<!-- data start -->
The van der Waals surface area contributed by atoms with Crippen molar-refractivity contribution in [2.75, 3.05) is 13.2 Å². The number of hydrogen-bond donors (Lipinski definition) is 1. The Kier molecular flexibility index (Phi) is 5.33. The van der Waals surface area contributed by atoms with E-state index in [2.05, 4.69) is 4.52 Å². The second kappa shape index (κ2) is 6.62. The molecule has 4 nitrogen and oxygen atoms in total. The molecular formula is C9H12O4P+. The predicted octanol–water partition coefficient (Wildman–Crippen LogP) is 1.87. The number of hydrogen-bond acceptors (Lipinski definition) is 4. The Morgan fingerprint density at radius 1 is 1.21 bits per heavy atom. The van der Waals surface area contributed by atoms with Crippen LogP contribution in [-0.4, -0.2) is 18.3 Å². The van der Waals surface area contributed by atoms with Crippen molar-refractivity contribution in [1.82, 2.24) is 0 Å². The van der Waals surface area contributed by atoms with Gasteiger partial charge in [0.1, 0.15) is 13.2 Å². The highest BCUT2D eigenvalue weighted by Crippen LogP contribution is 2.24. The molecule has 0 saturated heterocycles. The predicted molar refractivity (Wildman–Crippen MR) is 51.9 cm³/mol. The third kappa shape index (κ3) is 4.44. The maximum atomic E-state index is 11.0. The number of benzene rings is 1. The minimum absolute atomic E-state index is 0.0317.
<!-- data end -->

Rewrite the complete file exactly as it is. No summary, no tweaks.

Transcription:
The van der Waals surface area contributed by atoms with Crippen molar-refractivity contribution in [2.75, 3.05) is 13.2 Å². The number of hydrogen-bond donors (Lipinski definition) is 1. The Kier molecular flexibility index (Phi) is 5.33. The van der Waals surface area contributed by atoms with E-state index in [2.05, 4.69) is 4.52 Å². The second kappa shape index (κ2) is 6.62. The molecule has 4 nitrogen and oxygen atoms in total. The molecular formula is C9H12O4P+. The predicted octanol–water partition coefficient (Wildman–Crippen LogP) is 1.87. The number of hydrogen-bond acceptors (Lipinski definition) is 4. The Morgan fingerprint density at radius 1 is 1.21 bits per heavy atom. The van der Waals surface area contributed by atoms with Crippen LogP contribution in [-0.4, -0.2) is 18.3 Å². The van der Waals surface area contributed by atoms with Crippen molar-refractivity contribution in [1.82, 2.24) is 0 Å². The van der Waals surface area contributed by atoms with Gasteiger partial charge in [0.1, 0.15) is 13.2 Å². The highest BCUT2D eigenvalue weighted by Crippen LogP contribution is 2.24. The molecule has 0 saturated heterocycles. The predicted molar refractivity (Wildman–Crippen MR) is 51.9 cm³/mol. The third kappa shape index (κ3) is 4.44. The maximum atomic E-state index is 11.0. The number of benzene rings is 1. The minimum absolute atomic E-state index is 0.0317.